I visit the property of David Sleeper, a onetime solar power wizard who has gone into assisted living. His possessions are being auctioned off. “A beautiful mind,” the auctioneer tells me, meaning the unwinding of the end rather than the beauty in the decades of completed or abandoned projects, the notes, diagrams, and shot-up targets all over the hayloft office of the barn. For sale are Fritz Lang–futuristic oscilloscopes on wheeled carts; four half-refurbished royal-blue saltwater-cooled diesel generators; tiny diodes in a tray of heat-shrink terminals, semicircles of white and silver like eyes harvested from wondrous insects.

The auctioneer and a few intrepid buyers are from the mainland, so the auction starts late, since the ferry had to be pressed into service for a medical emergency last night and the crew can’t work more than twelve hours a day, which means they had to skip the first sailing this morning. (An ambulance can commandeer the ferry, but in really bad weather the ferry can’t safely operate, so they will try to find a lobster boat that can take a gurney over.)

The beautiful antique firearms are what has drawn outside collectors, but the market for much of the smaller and cheaper stuff is deformed by the demand-side suppression of the ferry fee. I win an odd lot of tools and parts for $10 and a Danish teak side table for $20. Like Travolta, I cannot resist a deal. And in the amorphous plenitude beyond the deal lies the free. On a throwaway table are several folders of Sleeper’s personal photos from the Seventies: almost no people, some dogs, numerous marine sonar units, blurry features across an indistinct distance, water and land gone all muddy and milky. None of it has the melancholy allure of ephemera, of lives lived and packed up, but all the same I take the whole batch, with the hoarder’s conviction that there is more purpose in the world if every discrete scrap of any value might be loved or at least held on to.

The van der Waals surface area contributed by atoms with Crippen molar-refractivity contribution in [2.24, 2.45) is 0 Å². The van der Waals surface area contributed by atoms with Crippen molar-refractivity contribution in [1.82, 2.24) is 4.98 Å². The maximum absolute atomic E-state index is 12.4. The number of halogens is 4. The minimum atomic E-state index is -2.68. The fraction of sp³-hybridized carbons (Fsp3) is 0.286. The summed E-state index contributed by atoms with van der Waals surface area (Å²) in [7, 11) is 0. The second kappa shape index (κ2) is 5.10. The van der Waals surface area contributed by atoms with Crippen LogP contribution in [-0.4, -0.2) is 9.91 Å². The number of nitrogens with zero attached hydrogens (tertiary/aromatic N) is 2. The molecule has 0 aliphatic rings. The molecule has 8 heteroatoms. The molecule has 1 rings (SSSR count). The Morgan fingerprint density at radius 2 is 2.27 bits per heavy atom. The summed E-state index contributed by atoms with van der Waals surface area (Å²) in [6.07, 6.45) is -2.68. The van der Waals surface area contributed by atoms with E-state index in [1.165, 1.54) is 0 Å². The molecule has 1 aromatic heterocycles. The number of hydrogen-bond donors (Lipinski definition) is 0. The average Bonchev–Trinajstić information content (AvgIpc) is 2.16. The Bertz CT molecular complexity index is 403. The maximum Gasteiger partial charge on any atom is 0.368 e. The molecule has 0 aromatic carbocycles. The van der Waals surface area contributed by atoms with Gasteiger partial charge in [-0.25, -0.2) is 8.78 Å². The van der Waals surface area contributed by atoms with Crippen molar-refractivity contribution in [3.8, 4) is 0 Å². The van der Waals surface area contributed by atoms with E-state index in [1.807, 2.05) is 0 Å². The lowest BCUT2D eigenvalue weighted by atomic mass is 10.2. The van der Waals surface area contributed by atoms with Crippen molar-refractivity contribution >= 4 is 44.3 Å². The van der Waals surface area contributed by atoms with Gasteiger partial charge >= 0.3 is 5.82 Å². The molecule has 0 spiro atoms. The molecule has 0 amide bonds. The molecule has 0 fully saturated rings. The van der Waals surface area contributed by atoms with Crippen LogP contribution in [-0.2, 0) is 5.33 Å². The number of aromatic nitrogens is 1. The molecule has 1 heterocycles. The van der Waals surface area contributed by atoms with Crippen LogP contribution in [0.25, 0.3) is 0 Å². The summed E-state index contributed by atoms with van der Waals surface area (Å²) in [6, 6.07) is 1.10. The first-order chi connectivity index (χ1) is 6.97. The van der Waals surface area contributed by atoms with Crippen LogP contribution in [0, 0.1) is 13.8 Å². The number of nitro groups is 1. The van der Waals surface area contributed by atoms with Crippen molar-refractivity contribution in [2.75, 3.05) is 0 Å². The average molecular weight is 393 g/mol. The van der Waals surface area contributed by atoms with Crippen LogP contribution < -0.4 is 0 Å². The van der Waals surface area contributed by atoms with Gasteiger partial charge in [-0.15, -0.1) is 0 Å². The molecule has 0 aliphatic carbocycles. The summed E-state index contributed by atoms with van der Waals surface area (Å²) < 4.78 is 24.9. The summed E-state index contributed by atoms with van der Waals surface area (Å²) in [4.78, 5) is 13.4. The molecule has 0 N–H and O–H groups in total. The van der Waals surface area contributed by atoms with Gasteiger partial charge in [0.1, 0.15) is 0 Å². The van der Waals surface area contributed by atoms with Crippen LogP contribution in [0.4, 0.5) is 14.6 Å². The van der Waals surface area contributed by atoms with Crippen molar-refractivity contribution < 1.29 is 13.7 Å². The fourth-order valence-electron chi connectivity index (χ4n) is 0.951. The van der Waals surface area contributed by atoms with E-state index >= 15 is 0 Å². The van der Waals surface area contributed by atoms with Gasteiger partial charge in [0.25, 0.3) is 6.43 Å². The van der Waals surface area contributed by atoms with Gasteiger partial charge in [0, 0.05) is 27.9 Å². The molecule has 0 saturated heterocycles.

One of the buildings on the property, what would have been the main house, is badly fire-damaged. When it happened a few years ago, in a grilling accident, the Quicksilver was out on the water—Sleeper was known to get on the boat with his dog and with a pistol on his hip and painstakingly write out a check for the fare at the end of the trip rather than have it prefilled—and the captain, a former fire responder, spotted the smoke immediately.

Fire emergencies don’t allow for the same improvisation as medical ones. It works to have just a few physician assistants or nurse practitioners full-time, but you can’t have a one- or two-man fire crew. Medical professionals (except for the EMTs who also do fire duty) have singular job descriptions, whereas fielding a fire department takes a village. At times they already don’t have enough people to enter a burning building legally.

Murt Durkee, the fire chief like his father before him, oversees the crew and a splendid fleet of trucks that range from state-of-the-art to antique, with molded plastic bodies or pinstriping in real gold. But like many Mainers and particularly many islanders, Murt has several jobs, which vary with the seasons. He is also a general contractor and carpenter (a few days before I leave, he helps me identify a weird old screwdriver from Sleeper’s auction). He watches houses as a caretaker. He cuts and sells wood, neat little bundles of split kindling that I’ve seen by the roadside. And, if you make it to the end on-island, Murt, also the town gravedigger, will bury you. Murt once responded to a fire in which an old woman died of smoke inhalation, and Murt buried her. Murt built a house for a man, and when the man died, Murt buried him. In the winter, the ground is hard, and heavy equipment is needed, but if the ground is soft and the body has been cremated, the burial is easy, and Murt can do it with a shovel.

As I am about to leave, my car breaks down, and Josh Linscott sets me straight. I cover the Steinway, draw the blinds, and dump the fireplace ashes and the last of the dead mice out in the snow. I find myself back on the mainland, fighting the urge to wave.

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June 2024